The workers at the out-feed end needed to move the belt a few feet to complete their work. Before starting up the conveyor, one of the workers checked to see if the other workers at the in-feed end were away from the belt. He saw one worker clear, but did not see the welder, and apparently did not know he was at the worksite, so he activated the on switch. This switch was designed to be locked out as shown in the photo on the right, but no lockout devices were in use at the time of the incident.  The welder was working below the hopper, sitting on the conveyor belt between the metal framework and the conveyor and therefore not visible from the out-feed end. When the conveyor belt was turned on, the welder was immediately pulled by the moving belt into the narrow space under the metal framework feet first, trapping him and inflicting severe crushing injuries. The fast-moving conveyor belt was on for 4-5 seconds and moved nearly 33 ft. with the welder trapped before it was shut-off. His co-workers immediately called 911 and then managed to free him. He was transported to the hospital, but died soon after.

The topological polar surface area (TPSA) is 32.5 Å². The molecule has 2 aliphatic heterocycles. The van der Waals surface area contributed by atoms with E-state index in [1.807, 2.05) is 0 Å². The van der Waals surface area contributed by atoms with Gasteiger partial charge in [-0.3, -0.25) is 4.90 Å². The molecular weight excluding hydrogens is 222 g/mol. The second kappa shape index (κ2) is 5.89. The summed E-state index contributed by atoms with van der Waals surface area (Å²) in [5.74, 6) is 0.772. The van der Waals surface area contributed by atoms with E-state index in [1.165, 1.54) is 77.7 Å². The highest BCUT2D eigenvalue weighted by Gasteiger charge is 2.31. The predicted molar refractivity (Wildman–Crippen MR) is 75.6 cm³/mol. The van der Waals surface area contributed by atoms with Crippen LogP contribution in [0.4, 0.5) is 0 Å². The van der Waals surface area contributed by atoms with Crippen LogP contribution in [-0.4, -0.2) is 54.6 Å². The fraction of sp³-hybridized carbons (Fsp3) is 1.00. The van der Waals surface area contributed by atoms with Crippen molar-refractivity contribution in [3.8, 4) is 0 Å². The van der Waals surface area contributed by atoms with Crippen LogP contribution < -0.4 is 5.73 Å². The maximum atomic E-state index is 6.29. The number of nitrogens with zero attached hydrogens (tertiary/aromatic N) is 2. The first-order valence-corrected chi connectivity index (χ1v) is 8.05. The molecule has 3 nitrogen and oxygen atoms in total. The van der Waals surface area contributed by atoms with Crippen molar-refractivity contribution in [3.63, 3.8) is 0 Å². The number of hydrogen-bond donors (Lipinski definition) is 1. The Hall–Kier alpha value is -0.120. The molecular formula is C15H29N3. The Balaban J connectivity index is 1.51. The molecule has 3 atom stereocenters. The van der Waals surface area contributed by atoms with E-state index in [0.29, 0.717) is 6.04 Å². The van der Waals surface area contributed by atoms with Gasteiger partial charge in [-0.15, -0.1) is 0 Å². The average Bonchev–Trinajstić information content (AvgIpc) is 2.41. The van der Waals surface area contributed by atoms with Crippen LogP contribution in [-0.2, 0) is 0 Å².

OSHA promulgated the LOTO standard in 1989, nearly 30 years ago and yet...  This is the "classic failure" that brought about the LOTO standard - employee kills employee - so when your employees say it never happens, you can provide this.

At 11:57 a.m. on December 27, 2016, an employee was performing a salt flush on the line four 2,500 lb. double ribbon mixer. The employee entered the mixer after he dropped an 80 lb. bag of salt. After entering the mixer, his coworker placed another bag of salt onto the area of the mixer that had the limit switches that indicated that the mixer lids were closed. Because the machine operated via only the emergency stop button, the machine began to operate with the employee trapped inside, killing him. The employee was killed from trauma to the chest.